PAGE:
This document is Annex #2 to the principal USAID "Central America and Mexico Gang Assessment" report and covers the country of Guatemala. "Violence is undeniably not a new phenomenon in Guatemala. The 36-year civil conflict was characterized by high levels of violence, much of it state-sponsored or institutional, the effects of which continue to manifest in the country today. There are significant levels of economic, institutional, and social violence in Guatemala. Organized crime networks exploit the weak rule of law to carry out their illicit businesses of money laundering, kidnapping, and trafficking of narcotics, contraband, weapons, and people. Youth gangs have emerged on the scene as willing functionaries of these organized crime networks at one end of the spectrum and, at the other end, as their convenient criminal scapegoats. Indeed, since the end of the conflict, 'maras,' or gangs, have become public enemy number one. Despite the end of the civil conflict, there are still incidents of institutional violence in the country, including police brutality and extrajudicial killing, as the state attempts to respond to mounting pressure to address high crime levels, particularly gang violence. Levels of social violence are also elevated in Guatemala, with a very high incidence of intra-familial violence including domestic abuse, child abuse, and sexual violence, all of which contribute to perpetuating the cycle of violence within successive generations."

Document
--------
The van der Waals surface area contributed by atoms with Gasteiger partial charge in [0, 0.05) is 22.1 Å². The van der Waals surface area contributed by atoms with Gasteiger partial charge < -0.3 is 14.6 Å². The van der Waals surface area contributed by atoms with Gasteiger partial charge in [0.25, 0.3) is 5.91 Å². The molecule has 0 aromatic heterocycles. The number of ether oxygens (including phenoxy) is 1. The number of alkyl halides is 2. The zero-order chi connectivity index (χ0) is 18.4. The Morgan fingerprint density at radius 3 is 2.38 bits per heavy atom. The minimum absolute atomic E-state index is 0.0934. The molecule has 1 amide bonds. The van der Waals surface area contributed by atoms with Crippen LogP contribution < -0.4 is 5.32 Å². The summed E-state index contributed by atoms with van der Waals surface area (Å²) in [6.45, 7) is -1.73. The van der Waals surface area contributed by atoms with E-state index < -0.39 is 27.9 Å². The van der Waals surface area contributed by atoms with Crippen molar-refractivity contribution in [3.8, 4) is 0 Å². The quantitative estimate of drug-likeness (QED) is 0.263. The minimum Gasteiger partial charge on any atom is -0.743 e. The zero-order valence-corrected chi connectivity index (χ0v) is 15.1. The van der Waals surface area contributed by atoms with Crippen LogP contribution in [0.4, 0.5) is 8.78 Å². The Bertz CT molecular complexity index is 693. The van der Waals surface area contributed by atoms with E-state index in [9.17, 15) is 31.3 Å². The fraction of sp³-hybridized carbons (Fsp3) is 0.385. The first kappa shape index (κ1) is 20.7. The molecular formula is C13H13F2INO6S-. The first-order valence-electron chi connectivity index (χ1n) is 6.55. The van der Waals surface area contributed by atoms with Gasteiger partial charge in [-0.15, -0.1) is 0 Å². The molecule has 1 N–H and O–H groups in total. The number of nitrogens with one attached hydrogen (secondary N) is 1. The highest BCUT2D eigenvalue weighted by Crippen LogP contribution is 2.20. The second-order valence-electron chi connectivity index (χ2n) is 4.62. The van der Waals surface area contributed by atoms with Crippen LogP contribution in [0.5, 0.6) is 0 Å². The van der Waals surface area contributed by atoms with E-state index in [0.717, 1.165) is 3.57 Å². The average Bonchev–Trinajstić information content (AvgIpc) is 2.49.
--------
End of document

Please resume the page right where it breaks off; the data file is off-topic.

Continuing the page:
United States Agency for International Development: http://www.usaid.gov/